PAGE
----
Forum for Science, Industry and Business

Sponsored by:     3M 
Search our Site:

 

Atomic structure discovered for a sodium channel that generates electrical signals in living cells

14.07.2011
The achievement opens new possibilities for designing drugs for pain, epilepsy and heart rhythm disturbances

Scientists at the University of Washington (UW) in Seattle have determined the atomic architecture of a sodium channel. The achievement opens new possibilities for molecular medicine researchers around the world in designing better drugs for pain, epilepsy, and heart rhythm disturbances.

Sodium channels are pores in the membranes of excitable cells – such as brain nerve cells or beating heart cells – that emit electrical signals. Sodium channels selectively open and close to allow the passage of millions of tiny charged particles across the cell membrane. The gated flow of sodium ions generates tiny amounts of electrical current.

Never before have researchers been able to obtain a high-resolution crystal structure showing all of the atoms of this complex protein molecule and how they relate in three-dimensions.

The findings were reported in the July 10 advanced online edition of Nature. The authors are Jian Payandeh, Todd Scheuer, Ning Zheng, and William A. Catterall, all of the UW Department of Pharmacology. Zheng is also a Howard Hughes Medical Institute investigator.

"Electrical signals from voltage-gated sodium channels encode and process information in the brain and nervous system, make heart muscle contract, and control the release of insulin from the pancreas," said Catterall, UW chair and professor of pharmacology. "Sodium channels are important molecules because they regulate a wide range of physiological activities."

Mutations in voltage-gated sodium channels underlie inherited forms of epilepsy, migraine headaches, heart rhythm disturbances, periodic paralysis, and some pain syndromes.

The symptoms of these disorders often stem from faulty electrical signals between cells. In epilepsy, for example, an electrical "storm" erupts in a network of cells in the brain. Some nerve toxins, such as scorpion stings or hazardous algal blooms, disrupt sodium channels.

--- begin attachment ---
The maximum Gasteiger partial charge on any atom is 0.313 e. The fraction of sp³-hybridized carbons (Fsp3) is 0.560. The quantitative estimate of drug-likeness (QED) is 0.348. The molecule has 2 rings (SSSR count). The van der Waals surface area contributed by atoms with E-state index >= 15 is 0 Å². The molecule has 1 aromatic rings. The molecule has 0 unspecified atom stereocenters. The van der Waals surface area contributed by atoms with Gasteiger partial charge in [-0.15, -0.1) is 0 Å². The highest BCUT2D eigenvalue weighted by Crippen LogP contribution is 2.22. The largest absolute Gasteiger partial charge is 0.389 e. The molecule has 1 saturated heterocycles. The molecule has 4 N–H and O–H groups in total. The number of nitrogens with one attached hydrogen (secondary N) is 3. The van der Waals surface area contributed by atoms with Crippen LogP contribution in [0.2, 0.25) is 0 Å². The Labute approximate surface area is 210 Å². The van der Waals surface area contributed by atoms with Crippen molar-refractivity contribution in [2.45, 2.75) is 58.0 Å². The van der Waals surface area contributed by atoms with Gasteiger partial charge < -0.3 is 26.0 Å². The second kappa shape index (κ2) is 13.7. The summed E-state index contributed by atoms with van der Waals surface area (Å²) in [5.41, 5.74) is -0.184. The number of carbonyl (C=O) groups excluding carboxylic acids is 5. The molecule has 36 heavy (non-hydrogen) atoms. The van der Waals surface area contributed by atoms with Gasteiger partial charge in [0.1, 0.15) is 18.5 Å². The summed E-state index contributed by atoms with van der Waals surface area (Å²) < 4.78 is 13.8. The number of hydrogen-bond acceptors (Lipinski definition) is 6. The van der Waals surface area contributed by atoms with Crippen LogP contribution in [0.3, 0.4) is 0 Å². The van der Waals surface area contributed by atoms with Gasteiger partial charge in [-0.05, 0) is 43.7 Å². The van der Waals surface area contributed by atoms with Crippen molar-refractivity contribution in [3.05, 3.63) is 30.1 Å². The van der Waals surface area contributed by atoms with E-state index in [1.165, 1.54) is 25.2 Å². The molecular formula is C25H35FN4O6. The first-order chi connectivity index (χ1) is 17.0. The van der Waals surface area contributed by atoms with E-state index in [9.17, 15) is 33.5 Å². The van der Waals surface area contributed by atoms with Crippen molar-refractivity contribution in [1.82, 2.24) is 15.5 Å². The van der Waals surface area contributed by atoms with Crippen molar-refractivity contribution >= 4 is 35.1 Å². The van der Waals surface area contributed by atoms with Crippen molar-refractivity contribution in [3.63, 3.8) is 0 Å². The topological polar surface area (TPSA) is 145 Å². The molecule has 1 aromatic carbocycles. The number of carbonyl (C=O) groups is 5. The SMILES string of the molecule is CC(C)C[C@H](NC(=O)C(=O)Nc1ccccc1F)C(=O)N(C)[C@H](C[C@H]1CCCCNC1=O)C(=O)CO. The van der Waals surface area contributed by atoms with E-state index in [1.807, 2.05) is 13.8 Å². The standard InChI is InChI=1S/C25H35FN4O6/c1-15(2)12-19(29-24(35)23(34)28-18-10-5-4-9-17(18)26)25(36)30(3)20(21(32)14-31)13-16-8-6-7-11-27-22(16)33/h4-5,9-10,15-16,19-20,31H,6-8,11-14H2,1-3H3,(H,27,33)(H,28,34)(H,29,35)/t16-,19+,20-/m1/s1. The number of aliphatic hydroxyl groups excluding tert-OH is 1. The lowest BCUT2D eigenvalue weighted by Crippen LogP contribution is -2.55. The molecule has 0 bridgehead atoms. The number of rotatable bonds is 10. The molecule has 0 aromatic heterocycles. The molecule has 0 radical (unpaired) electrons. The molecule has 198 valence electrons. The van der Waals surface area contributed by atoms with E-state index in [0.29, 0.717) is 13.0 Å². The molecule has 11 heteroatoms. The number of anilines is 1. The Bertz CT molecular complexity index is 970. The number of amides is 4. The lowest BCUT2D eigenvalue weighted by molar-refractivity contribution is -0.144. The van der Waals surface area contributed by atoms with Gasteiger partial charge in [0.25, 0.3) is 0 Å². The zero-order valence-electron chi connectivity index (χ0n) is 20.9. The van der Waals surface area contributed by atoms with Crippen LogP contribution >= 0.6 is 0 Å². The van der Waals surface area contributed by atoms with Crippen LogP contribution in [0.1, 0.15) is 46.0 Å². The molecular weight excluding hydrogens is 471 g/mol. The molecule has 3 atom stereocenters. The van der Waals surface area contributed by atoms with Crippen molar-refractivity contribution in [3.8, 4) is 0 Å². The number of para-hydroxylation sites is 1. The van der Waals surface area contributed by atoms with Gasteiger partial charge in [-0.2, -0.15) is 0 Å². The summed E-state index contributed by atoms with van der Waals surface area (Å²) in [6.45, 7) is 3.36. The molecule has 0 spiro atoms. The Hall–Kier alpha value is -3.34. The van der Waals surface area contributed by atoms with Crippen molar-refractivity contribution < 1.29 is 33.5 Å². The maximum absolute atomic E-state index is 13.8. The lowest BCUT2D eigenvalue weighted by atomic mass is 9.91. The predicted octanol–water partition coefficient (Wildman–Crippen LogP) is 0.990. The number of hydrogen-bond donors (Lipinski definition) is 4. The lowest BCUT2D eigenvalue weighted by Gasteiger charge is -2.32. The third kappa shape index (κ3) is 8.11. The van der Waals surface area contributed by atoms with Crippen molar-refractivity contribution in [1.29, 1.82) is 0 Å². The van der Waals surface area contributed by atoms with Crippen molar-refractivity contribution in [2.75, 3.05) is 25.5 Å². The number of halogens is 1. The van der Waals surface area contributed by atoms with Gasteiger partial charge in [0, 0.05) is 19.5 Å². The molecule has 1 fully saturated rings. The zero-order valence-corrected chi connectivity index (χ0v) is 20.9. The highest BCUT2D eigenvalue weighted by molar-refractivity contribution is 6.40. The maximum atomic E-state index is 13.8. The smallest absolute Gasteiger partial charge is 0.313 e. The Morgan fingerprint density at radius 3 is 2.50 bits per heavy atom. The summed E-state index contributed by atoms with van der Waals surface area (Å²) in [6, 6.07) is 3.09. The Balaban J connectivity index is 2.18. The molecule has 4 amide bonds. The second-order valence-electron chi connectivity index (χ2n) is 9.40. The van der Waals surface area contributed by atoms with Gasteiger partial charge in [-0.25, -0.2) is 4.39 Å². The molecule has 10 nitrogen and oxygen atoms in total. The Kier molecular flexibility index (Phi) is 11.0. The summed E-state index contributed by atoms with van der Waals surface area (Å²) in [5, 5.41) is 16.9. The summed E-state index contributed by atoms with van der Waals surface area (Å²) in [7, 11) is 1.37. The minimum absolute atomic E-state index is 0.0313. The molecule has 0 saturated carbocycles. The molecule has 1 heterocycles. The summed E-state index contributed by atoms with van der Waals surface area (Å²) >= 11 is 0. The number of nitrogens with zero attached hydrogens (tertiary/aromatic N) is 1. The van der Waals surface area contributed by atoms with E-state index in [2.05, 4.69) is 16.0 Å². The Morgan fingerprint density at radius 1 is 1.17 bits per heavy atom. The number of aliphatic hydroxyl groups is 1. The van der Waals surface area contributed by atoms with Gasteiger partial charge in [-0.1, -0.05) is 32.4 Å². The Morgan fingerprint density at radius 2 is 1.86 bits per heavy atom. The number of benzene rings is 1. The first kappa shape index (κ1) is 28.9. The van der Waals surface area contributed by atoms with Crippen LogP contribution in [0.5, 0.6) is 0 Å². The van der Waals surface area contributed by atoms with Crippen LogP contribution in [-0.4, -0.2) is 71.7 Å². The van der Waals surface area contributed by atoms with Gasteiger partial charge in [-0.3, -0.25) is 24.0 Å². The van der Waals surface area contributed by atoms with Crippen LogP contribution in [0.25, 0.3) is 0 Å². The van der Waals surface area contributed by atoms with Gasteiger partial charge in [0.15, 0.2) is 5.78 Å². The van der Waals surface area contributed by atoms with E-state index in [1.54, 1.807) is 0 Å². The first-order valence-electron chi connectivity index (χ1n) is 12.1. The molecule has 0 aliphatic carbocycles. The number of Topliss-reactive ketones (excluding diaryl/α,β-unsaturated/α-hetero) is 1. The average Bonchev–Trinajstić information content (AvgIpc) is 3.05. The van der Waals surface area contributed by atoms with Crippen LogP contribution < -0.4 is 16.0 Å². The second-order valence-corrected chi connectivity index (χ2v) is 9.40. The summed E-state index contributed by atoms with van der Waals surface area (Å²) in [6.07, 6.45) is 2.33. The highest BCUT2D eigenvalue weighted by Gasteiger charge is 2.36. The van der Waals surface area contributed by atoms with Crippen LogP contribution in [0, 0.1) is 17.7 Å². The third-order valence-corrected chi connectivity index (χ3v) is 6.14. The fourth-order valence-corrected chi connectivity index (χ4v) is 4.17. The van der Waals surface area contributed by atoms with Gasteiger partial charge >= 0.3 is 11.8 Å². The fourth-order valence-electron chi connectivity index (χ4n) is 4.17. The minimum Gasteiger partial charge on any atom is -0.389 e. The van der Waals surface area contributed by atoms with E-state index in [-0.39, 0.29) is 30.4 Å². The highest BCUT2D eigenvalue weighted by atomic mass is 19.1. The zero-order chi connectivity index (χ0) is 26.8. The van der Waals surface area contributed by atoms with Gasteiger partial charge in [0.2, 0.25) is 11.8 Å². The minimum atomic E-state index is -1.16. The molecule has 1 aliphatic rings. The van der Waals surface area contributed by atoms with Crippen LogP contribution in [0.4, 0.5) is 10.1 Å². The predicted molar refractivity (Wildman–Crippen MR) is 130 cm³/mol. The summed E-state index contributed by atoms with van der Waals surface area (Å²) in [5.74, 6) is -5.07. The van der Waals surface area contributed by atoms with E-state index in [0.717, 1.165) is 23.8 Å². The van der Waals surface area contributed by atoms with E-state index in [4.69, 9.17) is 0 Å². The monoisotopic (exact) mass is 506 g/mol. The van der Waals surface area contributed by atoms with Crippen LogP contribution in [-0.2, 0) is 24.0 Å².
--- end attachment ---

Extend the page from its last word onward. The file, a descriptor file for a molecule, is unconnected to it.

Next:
Many medications for pain, epilepsy and cardiac arrhythmias –as well as for local and regional anesthesia -- act on sodium channels.

"When you get a spinal block or your dentist gives you a numbing injection, the local anesthetic drugs temporarily shut down sodium channels in the area of the procedure and prevent your brain from receiving the bad news from your nerves," Catterall said.

Over more than three decades, Catterall's lab and others at the UW have made many major discoveries about these tiny pores.

"But we had only a fuzzy, partial view of what the channels looked like," he said. "Now we have a much more detailed picture."

The ability to visualize the atomic structural details of the sodium channel was made possible by use of advanced methods of X-ray crystallography and data analysis in the laboratory of Ning Zheng, associate professor of pharmacology.

"A major problem in studying sodium channels is that they want to be in a cell membrane," Catterall said. New biochemical techniques allowed the research team to extract and purify bacterial sodium channels that they had expressed in the cell membranes of insect cells, and keep them in a stable, functional form for determination of their structure.